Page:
In August 1949, operatives from Fort Detrick slipped themselves and their equipment into the Pentagon by posing as employees of an air quality testing company. Science writer Ed Regis recounts the episode, citing military documents, in his book "The Biology of Doom."
The Pentagon security guards did nothing but help as the infiltrators set up their sprayers, Regis writes. The Army scientists pumped so many harmless bacteria into the building's ventilation system that had the germs really been anthrax spores, a devastating number of America's top military officers would have been dead.
The next year, a series of experiments in San Francisco, explained by germ warrior Patrick, demonstrated that one small slip-up can render a deadly pathogenic cloud perfectly harmless. In the first trial, a ship released a cloud of harmless spores two miles offshore. Gentle winds blew the cloud right through the city. Had the spores been anthrax, the researchers estimated that more than 60 percent of the population would have ended up infected.
But in a second test under different weather conditions, virtually none of the spores reached the city. Yet another experiment also failed, when a cloud of microbes sensitive to ultraviolet light was rendered harmless by the rays of the setting sun.
The 1966 experiment in New York showed that the subway could be an especially lethal place to release anthrax spores or other nasty airborne germs. The rushing trains actually helped the mock attackers by keeping spores aloft and efficiently spreading them through the tunnels.
Concentrations of anthrax spores high enough to endanger anybody in the area could still be measured an hour after the Detrick operatives dropped their bulbs on the tracks, Patrick wrote in his paper published this year by the National Academy of Sciences.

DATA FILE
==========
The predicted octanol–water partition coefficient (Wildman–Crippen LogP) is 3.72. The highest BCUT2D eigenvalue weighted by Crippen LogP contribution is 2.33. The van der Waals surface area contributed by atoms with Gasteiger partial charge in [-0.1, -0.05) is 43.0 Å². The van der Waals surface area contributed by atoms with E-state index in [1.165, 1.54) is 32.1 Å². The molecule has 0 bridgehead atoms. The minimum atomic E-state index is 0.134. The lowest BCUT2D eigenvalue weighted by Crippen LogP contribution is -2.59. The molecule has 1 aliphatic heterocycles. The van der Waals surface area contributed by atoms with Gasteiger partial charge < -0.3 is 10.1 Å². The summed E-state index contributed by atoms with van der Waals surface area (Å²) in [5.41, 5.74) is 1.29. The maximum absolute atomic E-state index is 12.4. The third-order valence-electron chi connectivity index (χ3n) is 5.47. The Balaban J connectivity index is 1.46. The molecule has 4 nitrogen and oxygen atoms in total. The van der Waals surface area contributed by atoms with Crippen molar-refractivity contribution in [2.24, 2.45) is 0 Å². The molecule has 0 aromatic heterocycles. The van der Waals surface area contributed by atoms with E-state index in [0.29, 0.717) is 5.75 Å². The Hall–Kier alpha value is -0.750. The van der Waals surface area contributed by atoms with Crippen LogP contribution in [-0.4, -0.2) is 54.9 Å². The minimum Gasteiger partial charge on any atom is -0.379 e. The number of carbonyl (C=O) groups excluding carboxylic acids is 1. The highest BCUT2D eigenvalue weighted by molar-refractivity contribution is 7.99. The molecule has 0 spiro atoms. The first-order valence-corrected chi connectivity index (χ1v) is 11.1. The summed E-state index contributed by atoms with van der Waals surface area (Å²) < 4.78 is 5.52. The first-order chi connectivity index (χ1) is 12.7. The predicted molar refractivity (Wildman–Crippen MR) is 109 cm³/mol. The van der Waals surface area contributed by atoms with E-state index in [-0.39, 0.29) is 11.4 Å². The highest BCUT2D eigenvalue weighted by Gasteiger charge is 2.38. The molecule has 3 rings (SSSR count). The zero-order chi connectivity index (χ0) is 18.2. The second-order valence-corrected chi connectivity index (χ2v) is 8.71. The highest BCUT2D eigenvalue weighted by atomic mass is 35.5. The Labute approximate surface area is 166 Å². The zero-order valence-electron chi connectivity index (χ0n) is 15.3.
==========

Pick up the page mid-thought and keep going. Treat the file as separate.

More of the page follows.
The results of the New York and San Francisco experiments only became public in 1999, when some of the data they produced were declassified by the Defense Department. Even their existence was unknown to the public until the 1970s.
The vast majority of what the biological weapons program learned still remains locked away - in secret libraries at Fort Detrick and in the heads of the few veterans of the program.
"Much of that information is lost," said Scott Layne, a bioterrorism expert at the University of California Los Angeles. "There are few living people remaining who have firsthand knowledge of what is known."
Until recently, it didn't matter much that the offensive biological weapons program was all but forgotten. What did it matter that the United States had forgotten how to deploy weapons it had promised never to use against a country that no longer exists?
Now somebody has mailed high-grade anthrax to the Senate majority leader and an apparently less lethal form of the potentially deadly spores to a number of media outlets. Officials are seriously considering the possibility that the country could be the target of a large-scale biological weapons attack.
According to Layne, it is time to let a few select people into the dusty archives at Fort Detrick. He proposes opening the weapons researchers' inner sanctum to a handful of public health, law enforcement and national security officials.
"There should be maybe five or 10 people around the country who have the relevant need to know who should have access to that information," Layne said. "You have to know what you're dealing with."